Sixty-seven years ago this past week, President Harry Truman formed the Commission on Migratory Labor to investigate the effects of illegal and legal unskilled immigration on U.S. seasonal farm-worker wages. It would be the first official review of this part of the labor market since the government began experimenting with the so-called “Bracero” foreign-worker program following its entry into World War II.
Considering the recent flurry of legislative activity aimed at ramping up the unskilled foreign labor supply, the Commission’s reports are required reading.
On top of pushes to increase both the H-2A and H-2B unskilled foreign-contractor programs, there is also a legislative campaign to amnesty-in millions of illegal alien farm-workers, an effort spearheaded by the relentlessly anti-borders congressman Luis Gutierrez.
Just as notable as his bill is how he’s selling it to the American people: by blaming them. According to an official statement from Gutierrez:
Every American is complicit in the reality that we depend on agriculture, and agriculture depends on immigrants, but we have not allowed those workers to come here legally nor allowed them to work legally once they have been here.
In other words: Americans eat too much, work too little, and it’s their fault Big Agribusiness has to displace them in favor of illegal foreign labor.
Blaming the American people for their dispossession is a psychological tactic immigration-control advocates know all too well. Almost daily we hear from our post-national elite in the media and elsewhere that “immigrants are doing jobs Americans won’t do” — a line that always leaves out the pivotal element: “ … for the substandard wages employers are willing to pay.”
Reports from the Commission show that denigrating the American worker was just as big a PR tactic back then as it is now. One report reads that, as Big Agribusiness “scour[s] … adjoining nations for more and more labor,” the firms “discredit” domestic workers as “incompetent, irresponsible, and shiftless,” and “heap imprecations on the man or agency which will point to unemployed farm workers in their midst.”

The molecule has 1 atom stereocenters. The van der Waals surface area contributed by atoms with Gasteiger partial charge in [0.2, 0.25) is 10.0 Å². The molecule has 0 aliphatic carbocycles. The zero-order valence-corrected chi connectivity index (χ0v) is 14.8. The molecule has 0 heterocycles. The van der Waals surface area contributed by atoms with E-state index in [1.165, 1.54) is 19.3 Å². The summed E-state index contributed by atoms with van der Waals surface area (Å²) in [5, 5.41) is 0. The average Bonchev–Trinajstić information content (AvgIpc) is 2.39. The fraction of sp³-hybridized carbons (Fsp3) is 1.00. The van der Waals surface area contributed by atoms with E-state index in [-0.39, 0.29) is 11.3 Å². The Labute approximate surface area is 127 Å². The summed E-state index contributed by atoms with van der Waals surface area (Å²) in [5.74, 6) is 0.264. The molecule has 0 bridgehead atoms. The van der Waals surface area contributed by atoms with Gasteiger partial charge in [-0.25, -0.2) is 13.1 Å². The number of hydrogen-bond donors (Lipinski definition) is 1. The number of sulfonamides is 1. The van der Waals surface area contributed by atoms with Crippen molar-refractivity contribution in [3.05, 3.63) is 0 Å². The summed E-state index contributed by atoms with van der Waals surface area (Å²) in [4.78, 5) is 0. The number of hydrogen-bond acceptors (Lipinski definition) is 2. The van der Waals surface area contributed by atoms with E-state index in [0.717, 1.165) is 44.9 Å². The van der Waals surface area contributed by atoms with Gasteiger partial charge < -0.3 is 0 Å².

These employers, the Commission stated, “have exploited the idea in order to obtain either imported or illegal Mexicans” and have “convinced many white workers and some of the American public that their contention is true,” even in “such areas local workers have been without employment.”
On the supposed “shortage” of willing U.S. workers, the AFL-CIO says in Commission testimony there would be no shortage “[i]f the agricultural worker were paid even the accepted common labor wages.” Theirs and other testimony, along with the Commission’s three years of research, led them to conclude that “alien labor has depressed farm wages and, therefore, has been detrimental to domestic labor.”
Most striking is the Commission’s statement on employers’ overarching motivation behind foreign labor programs. They simply “do not wish to work with free labor,” they state; instead preferring to install “a feudal type of rural economy and the relationship of the overlord to a subservient class.” Such scepticism of Big Business and concern for the American people contrasts completely with Gutierrez’s comments above and shows how far liberal priorities have shifted over the years.
Even pop music from the era was critical of foreign labor programs. As folk artist and socialist Phil Ochs sarcastically sung in “Bracero”:
Welcome to California/Where the friendly farmers will take care of you/And the local men are lazy, and they make too much of trouble/Besides we’d have to pay them double, bracero.
Forcing the American worker to accept his own displacement isn’t easy. It takes millions in public relations dollars from the cheap labor lobby to “convince” the broader public that the American underclass deserves to be crowded out by foreign labor. Convince the general public that the American worker is “arrogant” and “lazy” and they’ll go along with blaming them for being poor and powerless.
Although Commission authors write that American farm-workers “have performed these tasks both in Europe and the United States for many generations,” out of fairness they ask whether there might actually be something to agribusiness’ allegations; that is, whether domestic seasonal workers really have become a “debased” lot:
Do we have a system of work that takes good human material and destroys its self-respect, morals, and feeling of social responsibility? … [C]ould it be the migratory farm labor that they and their families have worked in that has debased them?
Whatever the case, they write, it’s recommended that:
[I]f our economic institutions operate to destroy character, they should be reorganized.
I agree, but as the Commission clearly intimates, it’s not the American worker’s “baseness” that’s the problem, but Big Agribusiness’s addiction to cheap foreign labor and its refusal to innovate.
Sadly, nearly 70 years on since the Commission was established, we’re still waiting for the America-first solution: to end all foreign unskilled worker programs; to let the domestic labor market function freely; and to give the American people the dignity they deserve.